The "Happy Salmon" project aims is to contribute with knowledge and solutions for a successful Atlantic salmon smolt production using novel sustainable feeds and that are applicable in modern recirculating landbased farming systems. Smoltification is the life stage transition when the young salmon changes habitat from a life in freshwater to seawater, and includes a spectrum of physiological changes for the fish to be able to cope with increased salinity. Smoltification is regarded as a stressful process, and the current smolt production protocols used by industry often lead to depressed appetite, stunted growth and impaired health and welfare of the fish, as well as a major production cost for the industry. In order to overcome these problems, the project will troubleshoot smolt production bottlenecks by targeting the underlying physiological mechanisms to salmon performance during different production cycle stages.
We will follow the fish through the freshwater stage, smoltification, when moved to seawater, and as post smolts in seawater, in both flow-through and recirculating systems. We will test if alternative feeds based on marine raw materials, directly using marine microalgae and side streams or indirectly using insects, will lead to a robust smolt prepared for a life in seawater, with high appetite and growth, health and welfare. The project will deliver new scientific knowledge about the fundamental biology of the fascinating smoltification process, in addition to applicable results for the industry. One major potential impact is a more ethical salmon production as well as increased production efficiency of the sector, through innovative prototype feeds and smolt production protocols.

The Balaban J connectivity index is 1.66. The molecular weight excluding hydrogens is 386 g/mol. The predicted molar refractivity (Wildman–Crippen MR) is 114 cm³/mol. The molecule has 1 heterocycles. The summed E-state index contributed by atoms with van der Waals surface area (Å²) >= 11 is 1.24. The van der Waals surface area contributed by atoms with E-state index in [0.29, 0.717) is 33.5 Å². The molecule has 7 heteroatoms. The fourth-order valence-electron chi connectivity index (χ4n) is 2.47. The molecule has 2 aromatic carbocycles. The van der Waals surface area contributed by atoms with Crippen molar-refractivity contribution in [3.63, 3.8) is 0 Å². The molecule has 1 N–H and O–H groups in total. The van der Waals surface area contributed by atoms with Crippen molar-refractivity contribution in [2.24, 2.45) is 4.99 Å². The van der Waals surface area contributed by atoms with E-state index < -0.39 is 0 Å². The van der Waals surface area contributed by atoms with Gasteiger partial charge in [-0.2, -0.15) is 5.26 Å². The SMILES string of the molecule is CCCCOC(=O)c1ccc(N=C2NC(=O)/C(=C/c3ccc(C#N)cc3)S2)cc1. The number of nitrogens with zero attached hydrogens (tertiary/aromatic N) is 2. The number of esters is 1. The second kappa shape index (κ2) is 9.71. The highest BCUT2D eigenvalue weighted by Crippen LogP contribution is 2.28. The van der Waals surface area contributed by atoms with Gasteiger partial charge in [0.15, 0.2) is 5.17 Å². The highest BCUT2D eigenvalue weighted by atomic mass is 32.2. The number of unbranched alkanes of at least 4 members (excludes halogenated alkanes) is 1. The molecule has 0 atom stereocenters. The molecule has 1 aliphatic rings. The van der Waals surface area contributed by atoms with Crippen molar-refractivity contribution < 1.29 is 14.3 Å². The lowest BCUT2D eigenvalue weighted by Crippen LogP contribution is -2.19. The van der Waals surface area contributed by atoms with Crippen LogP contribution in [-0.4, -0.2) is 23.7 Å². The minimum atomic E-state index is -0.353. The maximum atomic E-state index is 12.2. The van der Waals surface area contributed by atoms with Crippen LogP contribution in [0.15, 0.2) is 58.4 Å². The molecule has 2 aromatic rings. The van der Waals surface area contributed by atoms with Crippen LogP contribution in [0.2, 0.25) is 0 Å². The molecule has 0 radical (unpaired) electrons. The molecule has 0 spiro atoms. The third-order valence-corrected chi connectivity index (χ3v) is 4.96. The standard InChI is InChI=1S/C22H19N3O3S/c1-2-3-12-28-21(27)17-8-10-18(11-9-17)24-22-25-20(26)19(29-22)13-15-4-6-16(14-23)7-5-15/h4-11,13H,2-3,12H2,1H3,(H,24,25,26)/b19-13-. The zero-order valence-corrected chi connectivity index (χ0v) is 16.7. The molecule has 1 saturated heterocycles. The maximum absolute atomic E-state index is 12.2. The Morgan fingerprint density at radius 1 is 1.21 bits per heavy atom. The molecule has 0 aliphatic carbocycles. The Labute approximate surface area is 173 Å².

The Happy Salmon consortium constitutes Nordic research and industrial partners, gathering four world-renowned academic research environments from Norway, Sweden and Iceland that have teamed up with the aquaculture production and feed industry represented by one large, multinational feed company, Skretting, two large salmon producers, Laxar Fiskeldi Ltd and Arctic Fish Ltd, as well as two SMEs and entrepreneurs, Swedish Algae Factory and Rena Hav AB. A major goal of the project is to ensure a high societal engagement and relevance through the duration of the project by integrating an array of industry stakeholder and interaction with the public.